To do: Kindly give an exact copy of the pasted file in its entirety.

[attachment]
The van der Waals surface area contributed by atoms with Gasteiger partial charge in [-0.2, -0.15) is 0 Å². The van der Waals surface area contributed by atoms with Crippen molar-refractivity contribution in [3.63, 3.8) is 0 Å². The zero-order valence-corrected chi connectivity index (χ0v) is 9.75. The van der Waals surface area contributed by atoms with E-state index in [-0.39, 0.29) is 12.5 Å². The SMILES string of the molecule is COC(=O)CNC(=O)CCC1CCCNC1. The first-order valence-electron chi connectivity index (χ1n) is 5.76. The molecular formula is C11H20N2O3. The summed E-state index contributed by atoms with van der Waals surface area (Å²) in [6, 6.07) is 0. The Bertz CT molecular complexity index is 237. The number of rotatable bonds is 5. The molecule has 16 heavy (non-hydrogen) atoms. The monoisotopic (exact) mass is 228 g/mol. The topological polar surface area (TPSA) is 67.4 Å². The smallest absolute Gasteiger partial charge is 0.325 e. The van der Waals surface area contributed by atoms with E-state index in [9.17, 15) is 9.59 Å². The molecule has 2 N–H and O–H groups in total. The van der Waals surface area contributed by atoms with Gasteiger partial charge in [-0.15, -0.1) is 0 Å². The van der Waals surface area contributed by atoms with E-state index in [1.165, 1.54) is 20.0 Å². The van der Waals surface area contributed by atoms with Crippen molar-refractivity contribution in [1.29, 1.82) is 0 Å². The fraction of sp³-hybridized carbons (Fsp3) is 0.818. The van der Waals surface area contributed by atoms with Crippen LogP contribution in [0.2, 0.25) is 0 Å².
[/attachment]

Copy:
The van der Waals surface area contributed by atoms with Gasteiger partial charge in [-0.2, -0.15) is 0 Å². The van der Waals surface area contributed by atoms with Crippen molar-refractivity contribution in [3.63, 3.8) is 0 Å². The zero-order valence-corrected chi connectivity index (χ0v) is 9.75. The van der Waals surface area contributed by atoms with E-state index in [-0.39, 0.29) is 12.5 Å². The SMILES string of the molecule is COC(=O)CNC(=O)CCC1CCCNC1. The first-order valence-electron chi connectivity index (χ1n) is 5.76. The molecular formula is C11H20N2O3. The summed E-state index contributed by atoms with van der Waals surface area (Å²) in [6, 6.07) is 0. The Bertz CT molecular complexity index is 237. The number of rotatable bonds is 5. The molecule has 16 heavy (non-hydrogen) atoms. The monoisotopic (exact) mass is 228 g/mol. The topological polar surface area (TPSA) is 67.4 Å². The smallest absolute Gasteiger partial charge is 0.325 e. The van der Waals surface area contributed by atoms with E-state index in [9.17, 15) is 9.59 Å². The molecule has 2 N–H and O–H groups in total. The van der Waals surface area contributed by atoms with Gasteiger partial charge in [-0.15, -0.1) is 0 Å². The van der Waals surface area contributed by atoms with E-state index in [1.165, 1.54) is 20.0 Å². The van der Waals surface area contributed by atoms with Crippen molar-refractivity contribution in [1.29, 1.82) is 0 Å². The fraction of sp³-hybridized carbons (Fsp3) is 0.818. The van der Waals surface area contributed by atoms with Crippen LogP contribution in [0.2, 0.25) is 0 Å².